A similar situation was considered by this court in construing the provisions of the will of Mr. Pulitzer, the founder of The World ( Matter of Pulitzer, 139 Misc. 575; affd., 237 App. Div. 808). The testator there had created a trust in the stock of the Press Publishing Company which published The World. The will forbade any sale of this stock and enjoined upon the trustees the duties of "preserving, perfecting and perpetuating `The World' newspaper (to the maintenance and upbuilding of which I have sacrificed my health and strength) in the same spirit in which I have striven to create and conduct it as a public institution, from motives higher than mere gain." The language was construed as being in the nature of a direction as to the retention of an investment. The court there said that the testator "could not have intended that from mere vanity, the publication of the newspapers, with which his name and efforts had been associated, should be persisted in until the entire trust asset was destroyed or wrecked by bankruptcy or dissolution." Here too, it may be said that Mrs. Bingham never intended that mere sentimental interest in the Florida enterprises should be persisted in until her entire residuary estate was dissipated and her ultimate intention as to her brother and two sisters frustrated. The proof here is insufficient to establish that Mrs. Bingham intended the Florida enterprises to be beneficiaries under her will. Under item fifth of the will, Mrs. Bingham left to her brother and sisters, other relatives and various friends and charities, legacies aggregating $16,625,000. Under item eighth, she left an annuity to the University of North Carolina. If item ninth is construed as making the railway company a beneficiary, then the fulfillment of items fifth and eighth are subject to partial impairment or complete failure through the demands of the Florida enterprises. Item ninth of this will should be construed, as similar directions in the Pulitzer will, as a direction to retain and develop an investment and not as creating any beneficial interest in the Florida East Coast Railway Company or the other companies in the aggregate representing the Florida enterprises.

There was no justification for that part of the judgment appealed from, which directed a hearing before a referee to determine the extent of aid and conditions under which it should be given to this company. The determination of this question was left by the testatrix to the sound discretion of her trustees. The court below has found that they have not abused their discretion and have not been guilty of dishonesty or bad faith. Certainly no other conclusion is possible. That they were unwilling to risk the principal in their hands in a vain attempt to rehabilitate a hopelessly insolvent company calls for commendation. The use of the entire principal of the trust amounting to approximately $17,000,000 in such a venture could at best only postpone the ultimate disaster and destroy the rights of the residuary legatees.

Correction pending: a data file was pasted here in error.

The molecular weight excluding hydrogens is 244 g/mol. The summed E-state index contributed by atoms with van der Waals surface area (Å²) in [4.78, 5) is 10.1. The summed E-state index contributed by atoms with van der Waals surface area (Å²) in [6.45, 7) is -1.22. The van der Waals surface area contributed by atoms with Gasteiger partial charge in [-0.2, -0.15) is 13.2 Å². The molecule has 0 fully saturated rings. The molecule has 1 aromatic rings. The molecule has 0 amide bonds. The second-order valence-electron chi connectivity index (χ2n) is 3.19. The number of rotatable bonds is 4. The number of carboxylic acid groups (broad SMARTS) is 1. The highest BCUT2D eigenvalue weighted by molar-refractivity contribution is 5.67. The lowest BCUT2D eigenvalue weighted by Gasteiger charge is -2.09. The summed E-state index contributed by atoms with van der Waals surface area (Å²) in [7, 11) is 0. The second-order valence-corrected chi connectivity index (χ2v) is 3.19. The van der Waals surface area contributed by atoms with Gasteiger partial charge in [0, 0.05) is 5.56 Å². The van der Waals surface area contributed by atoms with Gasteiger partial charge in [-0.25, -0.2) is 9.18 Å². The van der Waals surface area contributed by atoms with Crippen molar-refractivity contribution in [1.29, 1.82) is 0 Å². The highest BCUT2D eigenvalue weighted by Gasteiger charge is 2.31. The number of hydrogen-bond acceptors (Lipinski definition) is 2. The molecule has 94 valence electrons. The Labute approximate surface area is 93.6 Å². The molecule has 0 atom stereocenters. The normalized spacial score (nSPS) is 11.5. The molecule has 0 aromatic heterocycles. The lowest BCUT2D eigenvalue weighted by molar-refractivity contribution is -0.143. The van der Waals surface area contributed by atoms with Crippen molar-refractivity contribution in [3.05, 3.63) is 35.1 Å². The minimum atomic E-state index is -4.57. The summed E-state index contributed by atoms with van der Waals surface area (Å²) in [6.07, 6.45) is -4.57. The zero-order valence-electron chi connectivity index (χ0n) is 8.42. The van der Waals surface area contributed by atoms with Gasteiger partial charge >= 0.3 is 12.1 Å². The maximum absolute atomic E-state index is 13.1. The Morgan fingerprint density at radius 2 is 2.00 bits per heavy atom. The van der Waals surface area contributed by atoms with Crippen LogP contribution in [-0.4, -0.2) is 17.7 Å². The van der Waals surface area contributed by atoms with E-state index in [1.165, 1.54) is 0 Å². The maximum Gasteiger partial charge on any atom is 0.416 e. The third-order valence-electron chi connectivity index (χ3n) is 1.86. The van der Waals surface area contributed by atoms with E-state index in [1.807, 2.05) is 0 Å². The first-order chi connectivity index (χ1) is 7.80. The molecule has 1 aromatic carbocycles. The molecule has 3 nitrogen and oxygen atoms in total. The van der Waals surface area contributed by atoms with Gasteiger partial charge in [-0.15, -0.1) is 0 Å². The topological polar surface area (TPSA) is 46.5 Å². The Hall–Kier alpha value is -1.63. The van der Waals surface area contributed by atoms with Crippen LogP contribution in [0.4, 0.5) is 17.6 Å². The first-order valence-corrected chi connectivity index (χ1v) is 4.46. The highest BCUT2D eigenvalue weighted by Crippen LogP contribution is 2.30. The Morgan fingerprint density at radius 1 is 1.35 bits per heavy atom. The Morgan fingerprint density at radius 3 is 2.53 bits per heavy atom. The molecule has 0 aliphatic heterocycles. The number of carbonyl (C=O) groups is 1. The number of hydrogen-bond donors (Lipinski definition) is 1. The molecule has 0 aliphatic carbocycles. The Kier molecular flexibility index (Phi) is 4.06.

The judgment appealed from should be reversed, with costs, and the complaint dismissed, with costs.


Judgment unanimously reversed, with costs, and the complaint dismissed, with costs. The findings inconsistent with this determination should be reversed and such new findings made of facts proved upon the trial as are necessary to sustain the judgment hereby awarded. Settle order on notice.

Summaries of

Loftin v. Kenan

Appellate Division of the Supreme Court of New York, First Department
Apr 9, 1937
250 App. Div. 546 (N.Y. App. Div. 1937)
Case details for

Loftin v. Kenan

Case Details


Court:Appellate Division of the Supreme Court of New York, First Department

Date published: Apr 9, 1937


250 App. Div. 546 (N.Y. App. Div. 1937)
294 N.Y.S. 883